Until recently, State Senators and Assembly Members had only one codified way to discipline a fellow legislator: Expulsion. This required a two-thirds majority of the legislature and brought an early end to that person's term in office. The last time this happened was 1905.
In 2014 three State Senators got themselves into a heap of trouble. Two were indicted for corruption, and one for fraud. The other senators, not wanting to wait for the results of the trials, decided that they could suspend the senators until their criminal cases were dismissed. A suspension had never happened before, but the move was found to be legal. However, the one thing they couldn't do was suspend the three Senators' paychecks or benefits. That means that the alleged criminals continued to receive their salary, even though they could not vote.
Prop 50 would allow the Senate and Assembly to suspend one of their own by a two-thirds vote, as well as stop the legislator's pay and benefits during the suspension.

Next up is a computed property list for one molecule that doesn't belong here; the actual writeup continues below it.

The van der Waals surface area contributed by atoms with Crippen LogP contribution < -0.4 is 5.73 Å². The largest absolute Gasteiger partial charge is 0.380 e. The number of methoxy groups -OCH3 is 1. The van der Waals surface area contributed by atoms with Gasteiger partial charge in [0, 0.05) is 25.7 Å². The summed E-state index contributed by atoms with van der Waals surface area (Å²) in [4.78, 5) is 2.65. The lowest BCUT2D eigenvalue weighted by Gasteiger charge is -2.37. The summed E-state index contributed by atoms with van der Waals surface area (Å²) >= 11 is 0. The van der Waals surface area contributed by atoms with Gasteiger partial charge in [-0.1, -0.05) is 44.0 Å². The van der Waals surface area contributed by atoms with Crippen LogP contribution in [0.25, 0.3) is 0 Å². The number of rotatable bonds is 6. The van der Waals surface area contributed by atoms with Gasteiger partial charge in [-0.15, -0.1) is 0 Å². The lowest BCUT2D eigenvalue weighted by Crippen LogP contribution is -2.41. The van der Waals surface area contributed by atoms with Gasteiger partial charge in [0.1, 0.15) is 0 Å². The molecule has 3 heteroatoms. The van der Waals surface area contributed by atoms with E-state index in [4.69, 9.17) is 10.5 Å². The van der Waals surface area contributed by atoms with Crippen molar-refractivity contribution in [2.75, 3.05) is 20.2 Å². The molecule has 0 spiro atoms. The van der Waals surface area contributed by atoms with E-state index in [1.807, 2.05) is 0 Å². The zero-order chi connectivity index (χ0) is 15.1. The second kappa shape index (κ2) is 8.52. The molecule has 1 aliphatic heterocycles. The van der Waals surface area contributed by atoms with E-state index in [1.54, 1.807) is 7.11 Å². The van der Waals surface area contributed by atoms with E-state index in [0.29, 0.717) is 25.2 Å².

The opposition contends this is ploy to allow the majority to exact political retribution on some members by suspending them for indefinite periods of time, thereby violating the legislator's right to due process. Consequently the member's entire district will be left without representation, as their legislator cannot vote. While this may be true, it does not change the fact that suspension is already the law of the land. This bill is about an insignifigant amount of money (the legislator's salary) and the appearance of being "tough on crime".
Your Political Friend says, "whatever", and then votes YES.